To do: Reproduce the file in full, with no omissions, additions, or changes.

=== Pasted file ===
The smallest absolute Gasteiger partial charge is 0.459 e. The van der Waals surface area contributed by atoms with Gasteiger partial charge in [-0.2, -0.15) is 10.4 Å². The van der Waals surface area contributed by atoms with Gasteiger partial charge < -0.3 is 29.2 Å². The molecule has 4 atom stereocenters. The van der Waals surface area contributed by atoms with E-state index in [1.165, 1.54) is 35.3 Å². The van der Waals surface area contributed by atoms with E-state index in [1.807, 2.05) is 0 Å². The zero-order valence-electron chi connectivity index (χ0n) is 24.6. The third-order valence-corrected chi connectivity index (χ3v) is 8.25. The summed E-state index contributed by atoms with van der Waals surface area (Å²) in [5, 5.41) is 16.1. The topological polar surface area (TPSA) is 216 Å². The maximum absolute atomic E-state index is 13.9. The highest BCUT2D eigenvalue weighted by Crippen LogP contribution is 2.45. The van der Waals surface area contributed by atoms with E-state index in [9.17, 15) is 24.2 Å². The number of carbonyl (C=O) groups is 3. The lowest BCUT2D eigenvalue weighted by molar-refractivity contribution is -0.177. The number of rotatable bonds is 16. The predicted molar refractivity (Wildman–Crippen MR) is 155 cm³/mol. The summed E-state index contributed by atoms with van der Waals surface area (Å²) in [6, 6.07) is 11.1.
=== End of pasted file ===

The smallest absolute Gasteiger partial charge is 0.459 e. The van der Waals surface area contributed by atoms with Gasteiger partial charge in [-0.2, -0.15) is 10.4 Å². The van der Waals surface area contributed by atoms with Gasteiger partial charge < -0.3 is 29.2 Å². The molecule has 4 atom stereocenters. The van der Waals surface area contributed by atoms with E-state index in [1.165, 1.54) is 35.3 Å². The van der Waals surface area contributed by atoms with E-state index in [1.807, 2.05) is 0 Å². The zero-order valence-electron chi connectivity index (χ0n) is 24.6. The third-order valence-corrected chi connectivity index (χ3v) is 8.25. The summed E-state index contributed by atoms with van der Waals surface area (Å²) in [5, 5.41) is 16.1. The topological polar surface area (TPSA) is 216 Å². The maximum absolute atomic E-state index is 13.9. The highest BCUT2D eigenvalue weighted by Crippen LogP contribution is 2.45. The van der Waals surface area contributed by atoms with E-state index in [9.17, 15) is 24.2 Å². The number of carbonyl (C=O) groups is 3. The lowest BCUT2D eigenvalue weighted by molar-refractivity contribution is -0.177. The number of rotatable bonds is 16. The predicted molar refractivity (Wildman–Crippen MR) is 155 cm³/mol. The summed E-state index contributed by atoms with van der Waals surface area (Å²) in [6, 6.07) is 11.1.